As the gay population of Uganda (and Africa in general) is suffering from a surge in hate crimes and discrimination, this episode of Vanguard highlighted the issue last summer. With smart and delicate reporting by Mariana Van Zeller, the episode gives major insight to the plight of the gay community in Uganda and how American evangelicals played a hand in the wave of homophobia. She posted this blog last week about the recent killing of gay rights advocate David Kato

The episode is shocking and powerful. The show airs  Mondays at 8 p.m. on CurrentTV.

—  Rich Lopez

Change of plans • Defining Homes

So you want to be a real estate agent. Just be sure you know what you’re in for

By Rich Lopez

Dan FlynnNo one needs to remind you that these are tough economic times. Sometimes that means calling for serious measures like a career change. Real estate is an attractive industry because the rewards can be great for the bank account and you get to be your own boss. But before you dive head first into the waters, there is some information to know and consider. Hey, it’s a new career — what did you think?.

“Those not in the industry have some great idea that you walk into a real estate office and clients walk through the door and you make giant commissions,” Realtor Dan Flynn of Dave Perry-Miller Intown says. “The reality is nothing drops into your lap.”

Flynn has been in the real estate industry for 16 years, switching over from the telecom industry. When getting into real estate, he followed all the right steps, but had to face the realities of going into what he calls a very expensive career option. According to him, that is the one piece of information, people need to know.

“You pay for everything yourself,” he says. “You pay the broker to allow your license to hang in their office and you pay a portion of your commission to the broker as well. There are some very large expenses and you must have income to offset those in addition to earning income as you go.”

Don’t let that scare you. Flynn wants only to guide those interested in joining the industry and provide the information and insight he could have used when he began. That insight actually comes in handy even before getting your agent’s license.

“When thinking about getting a license, you want to consider the ultimate goal.  People can become a broker after becoming an agent. Also, consider transferable college credits when applying for real estate classes. You will want those credits behind you when the time comes to sit for that exam.”

Before any exam, there is study time and coursework is necessary to get to the test.
However, classes are available either online or in classroom form for those who can benefit from peer review. Accelerated plans are an option for those eager, like Flynn, to begin selling homes.

“The required courses came easy to me because everything seemed logical and natural,” he says. “I do understand getting through the coursework and tests through school can be very arduous for many.”

So you got your license — now what? Flynn emphasizes the money issue because there are fees and costs to be easily missed. Plus, if you are planning this as your day job, more financial planning is needed. National, state and local associations will have fees. MLS charges, for electronic key usage to get into homes will rack up, as will self-employment taxes, marketing materials (i.e. business cards). Brokers may require more education so they are up to speed and insurance is a must to cover any mistakes made. And even your clothing.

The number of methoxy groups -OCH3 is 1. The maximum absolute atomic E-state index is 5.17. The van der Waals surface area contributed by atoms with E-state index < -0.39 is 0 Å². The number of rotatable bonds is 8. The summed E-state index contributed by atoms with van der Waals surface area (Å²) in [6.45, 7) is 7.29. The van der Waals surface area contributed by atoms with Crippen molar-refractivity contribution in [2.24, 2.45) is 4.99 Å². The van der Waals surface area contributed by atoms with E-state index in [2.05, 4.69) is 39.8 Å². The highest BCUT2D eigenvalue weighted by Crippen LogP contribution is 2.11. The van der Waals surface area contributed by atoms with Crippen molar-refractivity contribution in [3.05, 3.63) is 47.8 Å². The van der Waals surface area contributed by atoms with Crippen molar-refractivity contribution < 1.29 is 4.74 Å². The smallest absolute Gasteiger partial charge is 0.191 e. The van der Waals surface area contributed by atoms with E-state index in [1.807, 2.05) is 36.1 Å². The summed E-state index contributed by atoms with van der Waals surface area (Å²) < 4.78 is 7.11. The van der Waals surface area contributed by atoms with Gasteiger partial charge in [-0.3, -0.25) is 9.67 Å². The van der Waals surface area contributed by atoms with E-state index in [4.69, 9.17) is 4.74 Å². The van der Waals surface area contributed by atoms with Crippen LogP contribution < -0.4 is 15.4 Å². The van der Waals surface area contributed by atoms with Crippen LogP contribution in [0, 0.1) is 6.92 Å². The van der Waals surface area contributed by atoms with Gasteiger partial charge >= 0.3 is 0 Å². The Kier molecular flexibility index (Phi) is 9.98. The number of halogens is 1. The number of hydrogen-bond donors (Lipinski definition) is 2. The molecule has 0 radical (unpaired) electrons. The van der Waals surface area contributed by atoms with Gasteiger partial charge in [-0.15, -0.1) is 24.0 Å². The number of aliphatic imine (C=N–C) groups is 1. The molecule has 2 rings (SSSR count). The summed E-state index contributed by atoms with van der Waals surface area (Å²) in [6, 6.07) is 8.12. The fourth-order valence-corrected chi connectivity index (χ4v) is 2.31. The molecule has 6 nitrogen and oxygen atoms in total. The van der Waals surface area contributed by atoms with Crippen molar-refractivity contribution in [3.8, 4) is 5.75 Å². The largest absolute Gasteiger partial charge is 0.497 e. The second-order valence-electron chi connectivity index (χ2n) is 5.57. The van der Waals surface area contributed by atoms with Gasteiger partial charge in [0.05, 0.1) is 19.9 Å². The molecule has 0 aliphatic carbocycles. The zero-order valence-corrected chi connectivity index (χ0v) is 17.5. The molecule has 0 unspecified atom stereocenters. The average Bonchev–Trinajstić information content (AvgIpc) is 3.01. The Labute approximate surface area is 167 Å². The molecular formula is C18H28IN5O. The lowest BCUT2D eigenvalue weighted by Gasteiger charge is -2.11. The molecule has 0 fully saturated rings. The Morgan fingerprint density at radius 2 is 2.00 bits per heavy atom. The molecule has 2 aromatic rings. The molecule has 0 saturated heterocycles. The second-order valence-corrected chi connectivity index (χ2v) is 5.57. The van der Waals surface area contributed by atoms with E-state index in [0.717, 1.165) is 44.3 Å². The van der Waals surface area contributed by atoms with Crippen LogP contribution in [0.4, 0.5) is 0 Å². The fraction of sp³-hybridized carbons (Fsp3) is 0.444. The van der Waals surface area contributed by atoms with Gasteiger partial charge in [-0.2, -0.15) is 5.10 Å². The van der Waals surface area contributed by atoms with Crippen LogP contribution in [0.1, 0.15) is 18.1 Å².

“You will be expected to dress and present yourself in a certain way,” he says. “Make certain you have one full year’s expenses tucked away in a bank account somewhere to pay the rent, car, whatever. It can be overwhelming. Just be prepared.”

Now you can head out into the field. If people aren’t going to drop in your lap, then you start hitting up the people around you. Flynn says this is the best way to start getting the word out about your new career and how you can help those who know you.

“You must go out and find all of the clients you work with,” he says. “You start with your personal sphere of influence and work outward.”

One thing Flynn brings up is somewhat of a surprise. Hanging your license isn’t like hanging up your diploma. A strong broker can shape a new career into a successful one and where you hang it is a crucial decision. Your new real estate license is indicative to potential clients of your reliability.

“Interview with many agencies,” he says. “Unlike looking for regular employment, you are not trying to get them to take you on so much as they are trying to convince you to come their way. My experience tells me there are extremely few options for new agents so when interviewing, look for those places that encourage you to come to the office to work and for free or low-cost education and have someone assigned to you for help.”

……………………………..

First, know this

Before heading into the real estate world, the least you need to know are the requirements set by the Texas Real Estate Commission. Meet all these and you are on your way.

• You must be a U.S. citizen who resides in-state and be 18 years old.

• Texas law requires 210 hours of coursework to be  completed.

• Before applying for the state exam, proof of course completion is required.

• Apply for the state examination for your inactive salesperson license. This is done online at the TREC website.

• Pass the state examination.

• Filing an application authorizes a background check.